After discussions with Huntington and Crocker, James Reavis decided to expand the size of the grant, placing its very center at the confluence of the Salt and Gila rivers,.which he had visited on his day trip. Contained within the grant now were the towns of Phoenix, Tempe and Casa Granda. Fifty miles east, and still covered by the grant, was the richest claim in the territory, the Silver King Mine, producing $10,000 out of every ton of ore pried from its tunnels. Reavis added a helpful note from the powerful Inquisition of New Spain, dated 1757, assuring the Viceroy there was no impediment to the grant, and a statement from the lucky recipient, Don Miguel de Peralta, himself, dated 1758, which defined the western boundary so as to reach all the way to Silver City, New Mexico territory, and the silver deposits under Chloride Flats north of there. Preparing this new old paperwork took the entire winter of 1880-81.
In July of 1881 Reavis finally made it to Sacramento, to repay Florin Massaol and get his hands on the mineral rights George Willing had pawned back in 1874.  In the end, however, Massaol was so impressed by the people backing Reavis, the forger got what he wanted for only the cost of a railroad ticket. All he had to do was sign yet another promissory note, agreeing to pay Massol $3,000 if and when the Peralta grant was confirmed by an American court. In exchange Massaol signed over power of attorney on the mineral rights to Reavis  That's all Reavis wanted, anyway. It as not as if he had any intention of ever digging for gold or silver himself.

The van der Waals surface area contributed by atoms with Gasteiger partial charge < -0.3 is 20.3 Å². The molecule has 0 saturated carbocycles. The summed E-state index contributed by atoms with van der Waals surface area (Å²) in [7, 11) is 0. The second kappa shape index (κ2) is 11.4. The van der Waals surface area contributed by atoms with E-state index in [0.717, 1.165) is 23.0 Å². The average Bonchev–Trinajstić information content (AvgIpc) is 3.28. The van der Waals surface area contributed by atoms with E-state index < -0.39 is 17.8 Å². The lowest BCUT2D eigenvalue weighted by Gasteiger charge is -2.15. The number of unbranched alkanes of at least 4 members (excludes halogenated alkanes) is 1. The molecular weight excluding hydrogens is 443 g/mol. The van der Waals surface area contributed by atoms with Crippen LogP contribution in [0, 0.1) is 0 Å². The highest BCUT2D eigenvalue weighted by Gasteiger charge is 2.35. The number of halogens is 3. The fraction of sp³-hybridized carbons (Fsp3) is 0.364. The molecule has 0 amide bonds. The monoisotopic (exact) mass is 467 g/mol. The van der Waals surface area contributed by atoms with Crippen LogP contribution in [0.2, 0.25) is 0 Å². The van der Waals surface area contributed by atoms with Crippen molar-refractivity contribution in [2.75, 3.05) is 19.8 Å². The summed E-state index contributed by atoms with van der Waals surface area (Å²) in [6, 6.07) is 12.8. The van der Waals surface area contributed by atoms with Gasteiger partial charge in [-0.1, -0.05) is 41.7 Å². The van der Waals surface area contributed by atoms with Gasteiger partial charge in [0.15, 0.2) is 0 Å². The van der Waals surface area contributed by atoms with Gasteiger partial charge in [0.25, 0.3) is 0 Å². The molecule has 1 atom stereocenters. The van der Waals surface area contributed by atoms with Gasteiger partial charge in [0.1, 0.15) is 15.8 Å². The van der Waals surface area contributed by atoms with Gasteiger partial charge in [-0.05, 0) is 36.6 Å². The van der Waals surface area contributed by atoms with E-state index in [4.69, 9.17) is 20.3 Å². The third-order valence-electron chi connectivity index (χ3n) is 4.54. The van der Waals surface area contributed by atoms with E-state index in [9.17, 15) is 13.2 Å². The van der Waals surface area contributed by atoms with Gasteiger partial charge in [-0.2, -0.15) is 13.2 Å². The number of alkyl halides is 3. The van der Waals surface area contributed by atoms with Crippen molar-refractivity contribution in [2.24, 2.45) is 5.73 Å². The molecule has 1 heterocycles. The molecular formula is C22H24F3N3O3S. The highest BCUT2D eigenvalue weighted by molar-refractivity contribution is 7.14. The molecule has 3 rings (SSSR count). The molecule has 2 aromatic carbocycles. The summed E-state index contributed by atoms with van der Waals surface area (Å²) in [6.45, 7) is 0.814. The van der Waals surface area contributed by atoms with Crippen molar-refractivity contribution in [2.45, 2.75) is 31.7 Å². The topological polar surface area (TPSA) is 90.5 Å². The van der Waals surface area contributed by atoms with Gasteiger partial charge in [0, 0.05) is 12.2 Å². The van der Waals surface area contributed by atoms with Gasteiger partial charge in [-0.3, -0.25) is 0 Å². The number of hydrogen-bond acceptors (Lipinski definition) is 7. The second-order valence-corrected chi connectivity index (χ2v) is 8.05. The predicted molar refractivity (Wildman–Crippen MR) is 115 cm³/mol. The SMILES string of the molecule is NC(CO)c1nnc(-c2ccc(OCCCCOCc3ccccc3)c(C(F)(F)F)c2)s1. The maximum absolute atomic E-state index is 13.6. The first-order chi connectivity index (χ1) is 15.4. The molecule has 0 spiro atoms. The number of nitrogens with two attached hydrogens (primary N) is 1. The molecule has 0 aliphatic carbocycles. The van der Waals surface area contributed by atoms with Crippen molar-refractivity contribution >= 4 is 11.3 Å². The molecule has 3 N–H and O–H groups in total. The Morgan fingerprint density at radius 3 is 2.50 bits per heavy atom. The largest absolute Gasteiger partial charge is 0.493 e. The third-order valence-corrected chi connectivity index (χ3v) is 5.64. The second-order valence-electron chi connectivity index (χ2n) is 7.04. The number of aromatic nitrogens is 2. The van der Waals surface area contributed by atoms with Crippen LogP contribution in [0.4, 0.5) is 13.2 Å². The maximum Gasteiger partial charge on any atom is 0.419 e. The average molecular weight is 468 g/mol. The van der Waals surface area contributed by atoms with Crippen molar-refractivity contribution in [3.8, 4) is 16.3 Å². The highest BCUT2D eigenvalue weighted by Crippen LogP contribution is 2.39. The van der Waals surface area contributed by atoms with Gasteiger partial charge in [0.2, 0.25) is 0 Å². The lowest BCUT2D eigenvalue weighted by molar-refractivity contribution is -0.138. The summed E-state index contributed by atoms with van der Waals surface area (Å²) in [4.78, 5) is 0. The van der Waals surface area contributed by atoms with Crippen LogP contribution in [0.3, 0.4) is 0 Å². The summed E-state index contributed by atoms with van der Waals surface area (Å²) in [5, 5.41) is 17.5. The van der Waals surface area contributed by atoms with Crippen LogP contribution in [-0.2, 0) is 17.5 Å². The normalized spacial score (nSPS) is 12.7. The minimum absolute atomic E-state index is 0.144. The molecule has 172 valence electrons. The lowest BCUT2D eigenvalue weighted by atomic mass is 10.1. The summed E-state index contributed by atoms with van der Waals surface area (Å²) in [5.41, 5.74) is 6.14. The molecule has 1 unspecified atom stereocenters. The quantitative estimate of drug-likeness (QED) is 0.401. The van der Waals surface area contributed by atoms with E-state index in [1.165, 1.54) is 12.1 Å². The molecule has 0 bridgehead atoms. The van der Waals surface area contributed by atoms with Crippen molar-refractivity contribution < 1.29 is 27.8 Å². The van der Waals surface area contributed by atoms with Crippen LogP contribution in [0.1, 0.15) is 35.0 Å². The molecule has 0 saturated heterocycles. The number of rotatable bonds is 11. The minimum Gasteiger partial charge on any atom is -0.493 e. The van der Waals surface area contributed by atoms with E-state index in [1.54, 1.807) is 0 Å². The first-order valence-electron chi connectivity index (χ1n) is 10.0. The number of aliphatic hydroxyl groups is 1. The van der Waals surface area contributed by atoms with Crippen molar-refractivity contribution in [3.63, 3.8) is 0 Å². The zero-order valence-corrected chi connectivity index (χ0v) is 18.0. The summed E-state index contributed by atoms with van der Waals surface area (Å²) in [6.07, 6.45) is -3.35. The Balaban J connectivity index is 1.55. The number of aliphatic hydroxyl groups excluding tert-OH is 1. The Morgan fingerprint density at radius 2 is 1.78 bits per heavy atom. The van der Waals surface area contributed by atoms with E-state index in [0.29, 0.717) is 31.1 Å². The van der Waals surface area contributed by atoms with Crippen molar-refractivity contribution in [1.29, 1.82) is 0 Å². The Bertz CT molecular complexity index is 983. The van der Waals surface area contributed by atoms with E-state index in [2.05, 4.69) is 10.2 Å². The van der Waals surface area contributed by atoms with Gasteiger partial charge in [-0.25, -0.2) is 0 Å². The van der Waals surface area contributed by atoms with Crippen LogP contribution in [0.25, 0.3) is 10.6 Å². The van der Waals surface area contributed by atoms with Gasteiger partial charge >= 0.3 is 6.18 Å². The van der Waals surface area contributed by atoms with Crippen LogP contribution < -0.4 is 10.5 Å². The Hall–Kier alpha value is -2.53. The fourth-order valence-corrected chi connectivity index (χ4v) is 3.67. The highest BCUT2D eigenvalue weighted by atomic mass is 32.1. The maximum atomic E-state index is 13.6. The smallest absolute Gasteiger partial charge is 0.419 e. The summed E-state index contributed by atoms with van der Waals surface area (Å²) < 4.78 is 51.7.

Reavis then boarded a train for Washington, D.C., seeking the record book of the Mission San Xavier del Bac, located just south of Phoenix, Arizona, and a benchmark used for the grant. The book had been the territories' contribution to the Centennial Exposition in Philadelphia in 1876. After the Exhibition had closed, the book along with other exhibits, had been moved to Washington. It was still there, and Reavis was permitted access to the book because of his contacts with wealthy Californians. Had the book still been in Arizona such “friends” might have been a source of suspicion, but in far off Washington the other rule about museum curators came into play - they never miss an opportunity to impress a potential wealthy patron. Reavis was allowed to spend several days in private,  going over the book. In September he continued his odyssey in Mexico City, and then on to Guadalajara..